Tuesday, January 6, 2015

Are We Asking the Right Questions
in Wake of the Sony Pictures Breach?

Posted by - Paul Martini, CEO & Co-Founder


Much has been written about the Sony Pictures data breach and no doubt, more will be revealed as time goes on. It is the latest in a string of high-profile attacks that adds Sony, for the second time in recent years, to a litany of marquee breaches that includes eBay, Target, Home Depot, JPMorgan Chase and others. Incidents like these seem to surface daily and although the origin and details of most breaches are eventually determined, the origin of the Sony breach, as well as the perpetrators remain up for debate. The US government claims the incident was a nation-state attack launched by North Korea, while cyber security experts seem less sure that’s the case. One security intelligence firm investigating the incident argues for the involvement of an embittered ex-Sony employee, with in-depth knowledge of Sony’s network infrastructure. In any case, theories abound and it seems as more time passes, the theories offered become more diverse. Most of them are focused on trying to discover the nature of the attack. What malware was used? How did it operate? When did it first enter the network and more importantly, how can we keep it from getting into our organization?

But are these the only questions we should be asking?

One question surrounding the Sony incident, as well as the other breaches mentioned, seems to be receiving less focus. How did the loss of terabytes of data go unnoticed? What was occurring as huge amounts of data left the network? It doesn’t seem to be a case of too many alerts, as in the Target breach, where IT became inured to the noise. In fact, according to many reports, Sony’s security processes were somewhat lacking and simple policies that could have strengthened password protection, or restricted network access, were never deployed. Yet, regardless of Sony’s possible lax policies, or whether or not their inbound defenses were robust, the fact remains that there’s only one gateway out of the network and having a terabyte of data leave, didn’t happen instantaneously.

The growing number of data breach incidents highlight the reality of today’s threat landscape – no matter how sophisticated inbound security technology becomes, it’s unrealistic to believe you can stop all threats. Network administrators have traditionally been advised to focus on inbound security and certainly it’s a critical piece of the puzzle. Many security vendors are bolstering their inbound defense solutions by adding sandboxing to detect the evasive malware standard signature-based defenses may miss. These measures are important, but they still address only 50% of the problem. In addition, while sandboxing will strengthen security, many of today’s threats are designed to evade sandboxes, and it only takes one piece of malware getting through to compromise your network.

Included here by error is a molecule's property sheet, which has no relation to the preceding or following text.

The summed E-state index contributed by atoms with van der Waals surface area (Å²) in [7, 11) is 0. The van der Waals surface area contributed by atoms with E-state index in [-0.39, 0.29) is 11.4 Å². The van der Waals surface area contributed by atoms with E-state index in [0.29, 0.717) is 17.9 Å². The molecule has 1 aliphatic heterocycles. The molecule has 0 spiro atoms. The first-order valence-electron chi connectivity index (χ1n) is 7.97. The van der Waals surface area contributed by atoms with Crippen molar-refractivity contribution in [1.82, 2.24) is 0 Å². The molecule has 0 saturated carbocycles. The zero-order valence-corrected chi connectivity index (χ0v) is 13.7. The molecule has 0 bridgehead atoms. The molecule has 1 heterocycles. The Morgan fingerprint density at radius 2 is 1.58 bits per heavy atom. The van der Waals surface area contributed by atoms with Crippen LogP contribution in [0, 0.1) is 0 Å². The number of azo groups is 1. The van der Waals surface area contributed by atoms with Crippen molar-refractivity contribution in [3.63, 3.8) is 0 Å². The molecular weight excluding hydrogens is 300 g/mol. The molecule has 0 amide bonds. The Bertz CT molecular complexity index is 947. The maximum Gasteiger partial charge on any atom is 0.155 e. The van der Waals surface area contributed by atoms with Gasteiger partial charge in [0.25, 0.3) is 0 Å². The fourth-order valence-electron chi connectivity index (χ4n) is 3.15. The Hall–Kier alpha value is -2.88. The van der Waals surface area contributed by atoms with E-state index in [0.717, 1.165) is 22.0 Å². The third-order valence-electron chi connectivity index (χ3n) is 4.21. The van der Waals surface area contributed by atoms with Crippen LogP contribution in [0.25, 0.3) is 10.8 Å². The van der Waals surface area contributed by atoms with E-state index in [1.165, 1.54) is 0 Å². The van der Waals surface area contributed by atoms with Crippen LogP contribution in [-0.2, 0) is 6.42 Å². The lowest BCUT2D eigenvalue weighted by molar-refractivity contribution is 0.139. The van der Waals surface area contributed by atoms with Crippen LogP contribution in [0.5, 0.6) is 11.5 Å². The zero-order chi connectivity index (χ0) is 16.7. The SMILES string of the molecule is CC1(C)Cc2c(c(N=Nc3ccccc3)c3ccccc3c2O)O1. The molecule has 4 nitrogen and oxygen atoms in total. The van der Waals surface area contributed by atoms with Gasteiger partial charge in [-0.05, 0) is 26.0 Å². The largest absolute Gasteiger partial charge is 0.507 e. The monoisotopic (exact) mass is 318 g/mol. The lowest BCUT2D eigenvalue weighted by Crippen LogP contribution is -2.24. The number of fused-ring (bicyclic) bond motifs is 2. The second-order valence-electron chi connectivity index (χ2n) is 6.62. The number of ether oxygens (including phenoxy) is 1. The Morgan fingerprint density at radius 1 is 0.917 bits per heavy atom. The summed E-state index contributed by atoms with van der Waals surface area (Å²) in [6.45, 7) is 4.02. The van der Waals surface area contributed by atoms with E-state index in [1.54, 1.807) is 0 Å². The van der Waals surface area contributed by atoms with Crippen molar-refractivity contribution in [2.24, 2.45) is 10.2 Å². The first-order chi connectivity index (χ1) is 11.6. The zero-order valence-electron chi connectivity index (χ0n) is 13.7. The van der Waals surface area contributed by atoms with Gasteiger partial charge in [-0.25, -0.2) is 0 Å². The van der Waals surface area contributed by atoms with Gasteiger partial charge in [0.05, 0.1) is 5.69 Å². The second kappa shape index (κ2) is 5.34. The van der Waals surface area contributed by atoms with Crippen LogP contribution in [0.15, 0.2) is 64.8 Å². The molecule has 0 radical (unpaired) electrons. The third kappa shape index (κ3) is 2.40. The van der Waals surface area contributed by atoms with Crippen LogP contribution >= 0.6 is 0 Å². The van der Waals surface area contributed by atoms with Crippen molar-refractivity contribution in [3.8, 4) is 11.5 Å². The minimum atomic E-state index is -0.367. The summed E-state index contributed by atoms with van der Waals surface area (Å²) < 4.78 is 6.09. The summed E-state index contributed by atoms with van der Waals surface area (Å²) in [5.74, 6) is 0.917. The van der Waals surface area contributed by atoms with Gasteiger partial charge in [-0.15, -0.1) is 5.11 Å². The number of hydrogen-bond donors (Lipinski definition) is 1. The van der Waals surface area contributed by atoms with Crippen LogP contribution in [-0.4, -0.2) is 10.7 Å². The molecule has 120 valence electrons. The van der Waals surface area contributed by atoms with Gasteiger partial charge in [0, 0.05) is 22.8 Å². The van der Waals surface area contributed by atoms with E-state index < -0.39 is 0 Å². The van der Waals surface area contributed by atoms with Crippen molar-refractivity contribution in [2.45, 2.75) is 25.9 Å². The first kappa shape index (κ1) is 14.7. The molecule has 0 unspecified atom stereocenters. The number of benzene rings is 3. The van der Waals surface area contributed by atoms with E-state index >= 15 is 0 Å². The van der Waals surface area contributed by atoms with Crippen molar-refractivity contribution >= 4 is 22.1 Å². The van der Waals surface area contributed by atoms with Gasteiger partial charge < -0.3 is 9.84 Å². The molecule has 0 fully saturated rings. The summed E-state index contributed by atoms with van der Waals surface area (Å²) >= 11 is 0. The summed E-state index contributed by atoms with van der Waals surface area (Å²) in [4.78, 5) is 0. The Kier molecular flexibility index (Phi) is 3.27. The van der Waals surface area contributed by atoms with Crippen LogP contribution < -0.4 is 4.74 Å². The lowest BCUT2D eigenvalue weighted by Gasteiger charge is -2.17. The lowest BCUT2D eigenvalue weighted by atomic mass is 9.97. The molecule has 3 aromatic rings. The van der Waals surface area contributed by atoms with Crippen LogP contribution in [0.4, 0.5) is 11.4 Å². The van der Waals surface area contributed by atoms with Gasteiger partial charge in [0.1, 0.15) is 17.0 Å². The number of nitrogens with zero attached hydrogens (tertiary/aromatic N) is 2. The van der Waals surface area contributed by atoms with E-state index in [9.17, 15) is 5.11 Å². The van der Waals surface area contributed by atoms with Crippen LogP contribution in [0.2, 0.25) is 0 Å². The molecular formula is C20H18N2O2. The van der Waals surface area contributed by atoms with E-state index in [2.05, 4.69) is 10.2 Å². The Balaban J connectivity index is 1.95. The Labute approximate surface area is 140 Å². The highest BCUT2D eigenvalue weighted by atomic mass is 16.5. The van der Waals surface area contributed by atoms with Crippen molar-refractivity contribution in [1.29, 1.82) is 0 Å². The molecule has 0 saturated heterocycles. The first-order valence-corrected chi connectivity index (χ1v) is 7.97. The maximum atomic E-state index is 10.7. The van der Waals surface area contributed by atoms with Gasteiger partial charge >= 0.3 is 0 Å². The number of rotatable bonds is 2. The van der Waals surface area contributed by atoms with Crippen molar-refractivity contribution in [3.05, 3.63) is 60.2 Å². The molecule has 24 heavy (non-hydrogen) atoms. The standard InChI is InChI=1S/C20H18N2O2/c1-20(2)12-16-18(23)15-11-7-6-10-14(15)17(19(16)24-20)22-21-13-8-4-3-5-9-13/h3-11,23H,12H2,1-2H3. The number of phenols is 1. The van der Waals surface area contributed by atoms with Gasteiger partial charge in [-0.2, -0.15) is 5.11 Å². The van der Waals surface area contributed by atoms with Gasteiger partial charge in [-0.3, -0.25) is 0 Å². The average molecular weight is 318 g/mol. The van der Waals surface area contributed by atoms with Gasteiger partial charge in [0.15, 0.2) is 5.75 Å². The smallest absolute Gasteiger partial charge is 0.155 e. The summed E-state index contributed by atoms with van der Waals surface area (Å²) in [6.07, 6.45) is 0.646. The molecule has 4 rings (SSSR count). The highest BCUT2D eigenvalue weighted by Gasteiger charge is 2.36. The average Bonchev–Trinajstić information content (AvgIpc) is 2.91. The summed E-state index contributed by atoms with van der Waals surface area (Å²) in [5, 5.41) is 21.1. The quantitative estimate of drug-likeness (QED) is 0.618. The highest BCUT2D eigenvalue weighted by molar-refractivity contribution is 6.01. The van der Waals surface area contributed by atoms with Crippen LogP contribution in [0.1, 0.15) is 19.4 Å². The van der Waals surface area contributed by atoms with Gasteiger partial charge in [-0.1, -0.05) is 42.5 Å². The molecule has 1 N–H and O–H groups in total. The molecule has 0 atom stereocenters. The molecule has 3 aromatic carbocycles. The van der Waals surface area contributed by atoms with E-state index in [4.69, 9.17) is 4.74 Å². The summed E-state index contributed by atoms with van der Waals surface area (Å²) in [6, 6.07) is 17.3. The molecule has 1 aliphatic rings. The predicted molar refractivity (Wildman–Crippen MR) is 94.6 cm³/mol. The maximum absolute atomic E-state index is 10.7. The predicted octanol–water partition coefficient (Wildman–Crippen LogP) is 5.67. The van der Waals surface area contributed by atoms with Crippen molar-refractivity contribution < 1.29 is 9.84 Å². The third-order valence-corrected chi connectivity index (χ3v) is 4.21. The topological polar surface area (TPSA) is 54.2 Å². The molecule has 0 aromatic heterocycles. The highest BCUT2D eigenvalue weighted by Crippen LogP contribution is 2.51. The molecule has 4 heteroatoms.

The Key is to focus on data movement

The other half of the security equation must be answered by addressing the problem of data movement across the network – particularly outbound. In the wake of so much data loss, some security analysts are now advising organizations to focus on outbound security as diligently as they focus on blocking inbound threats. And this does not mean only detecting callbacks, such as bots trying to communicate with command and control (C&C) outside the network. Monitoring data movement effectively requires visibility across all data channels, and the ability to correlate data movements against high-risk factors such as machines and geo-location. Vendors that can deliver comprehensive visibility across the full Web stream, plus provide the tools required to detect anomalies as they occur and stop data transfers in real time, can spell the difference between minor data exposure and catastrophic loss. Imagine if Sony had been aware of a spike in their outbound traffic, or had been able to see data moving from or to a high-risk location? Wouldn’t they have been better off losing a few kilobytes of data rather than a terabyte? Yet, this raises the specter of being flooded with alerts. In the Target breach there were so many alerts they were ultimately ignored, likely because they were considered false positives. This is a significant issue and vendors are scrambling to reduce the noise, but even reducing alerts isn’t enough. Today’s security also needs the ability to translate events and data logs into actionable intelligence, giving you the complete context of a threat; when and where it entered the network, what machines are infected, and how to remediate the problem quickly.

We can criticize organizations that were attacked for having poor security and believe that we have superior solutions in place, but the evidence speaks for itself -- even the largest enterprises, with the deepest pockets, are vulnerable. That’s why strong inbound threat defenses have to be matched by tools that can continuously monitor data movement, detect anomalies and deliver actionable intelligence. It’s the only way to empower your IT staff and reduce the devastating data loss so prevalent in today’s threat environment.

Learn about iboss FireSphere’s unique Network Anomaly Detection